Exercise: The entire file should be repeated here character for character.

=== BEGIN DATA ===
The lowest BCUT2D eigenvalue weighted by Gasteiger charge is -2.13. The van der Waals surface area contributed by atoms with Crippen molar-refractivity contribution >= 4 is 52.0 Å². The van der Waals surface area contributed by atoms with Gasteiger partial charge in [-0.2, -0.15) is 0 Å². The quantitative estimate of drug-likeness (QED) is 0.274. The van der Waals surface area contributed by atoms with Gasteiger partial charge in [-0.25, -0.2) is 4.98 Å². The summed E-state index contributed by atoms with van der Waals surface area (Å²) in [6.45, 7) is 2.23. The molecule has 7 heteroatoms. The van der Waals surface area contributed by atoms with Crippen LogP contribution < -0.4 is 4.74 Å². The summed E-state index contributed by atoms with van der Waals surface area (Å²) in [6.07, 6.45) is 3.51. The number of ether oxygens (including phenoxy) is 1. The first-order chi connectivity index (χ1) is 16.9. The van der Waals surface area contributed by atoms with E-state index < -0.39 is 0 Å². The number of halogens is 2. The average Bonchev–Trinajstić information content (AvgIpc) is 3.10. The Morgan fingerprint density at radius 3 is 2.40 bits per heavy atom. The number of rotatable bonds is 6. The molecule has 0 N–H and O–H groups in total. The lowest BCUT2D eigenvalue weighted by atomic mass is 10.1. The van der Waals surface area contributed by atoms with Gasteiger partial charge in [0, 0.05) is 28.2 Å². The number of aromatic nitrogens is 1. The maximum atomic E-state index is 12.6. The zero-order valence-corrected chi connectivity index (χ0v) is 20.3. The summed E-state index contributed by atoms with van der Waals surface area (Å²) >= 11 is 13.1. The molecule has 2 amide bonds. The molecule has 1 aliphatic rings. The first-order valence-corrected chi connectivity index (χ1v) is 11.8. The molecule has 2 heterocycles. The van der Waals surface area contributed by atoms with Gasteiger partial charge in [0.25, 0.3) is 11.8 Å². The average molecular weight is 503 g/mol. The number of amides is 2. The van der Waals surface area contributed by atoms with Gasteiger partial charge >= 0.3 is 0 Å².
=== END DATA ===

The lowest BCUT2D eigenvalue weighted by Gasteiger charge is -2.13. The van der Waals surface area contributed by atoms with Crippen molar-refractivity contribution >= 4 is 52.0 Å². The van der Waals surface area contributed by atoms with Gasteiger partial charge in [-0.2, -0.15) is 0 Å². The quantitative estimate of drug-likeness (QED) is 0.274. The van der Waals surface area contributed by atoms with Gasteiger partial charge in [-0.25, -0.2) is 4.98 Å². The summed E-state index contributed by atoms with van der Waals surface area (Å²) in [6.45, 7) is 2.23. The molecule has 7 heteroatoms. The van der Waals surface area contributed by atoms with Crippen LogP contribution < -0.4 is 4.74 Å². The summed E-state index contributed by atoms with van der Waals surface area (Å²) in [6.07, 6.45) is 3.51. The number of ether oxygens (including phenoxy) is 1. The first-order chi connectivity index (χ1) is 16.9. The van der Waals surface area contributed by atoms with E-state index < -0.39 is 0 Å². The number of halogens is 2. The average Bonchev–Trinajstić information content (AvgIpc) is 3.10. The Morgan fingerprint density at radius 3 is 2.40 bits per heavy atom. The number of rotatable bonds is 6. The molecule has 0 N–H and O–H groups in total. The lowest BCUT2D eigenvalue weighted by atomic mass is 10.1. The van der Waals surface area contributed by atoms with Gasteiger partial charge in [0, 0.05) is 28.2 Å². The number of aromatic nitrogens is 1. The maximum atomic E-state index is 12.6. The zero-order valence-corrected chi connectivity index (χ0v) is 20.3. The summed E-state index contributed by atoms with van der Waals surface area (Å²) >= 11 is 13.1. The molecule has 2 amide bonds. The molecule has 1 aliphatic rings. The first-order valence-corrected chi connectivity index (χ1v) is 11.8. The molecule has 2 heterocycles. The van der Waals surface area contributed by atoms with Gasteiger partial charge in [0.25, 0.3) is 11.8 Å². The average molecular weight is 503 g/mol. The number of amides is 2. The van der Waals surface area contributed by atoms with Gasteiger partial charge >= 0.3 is 0 Å².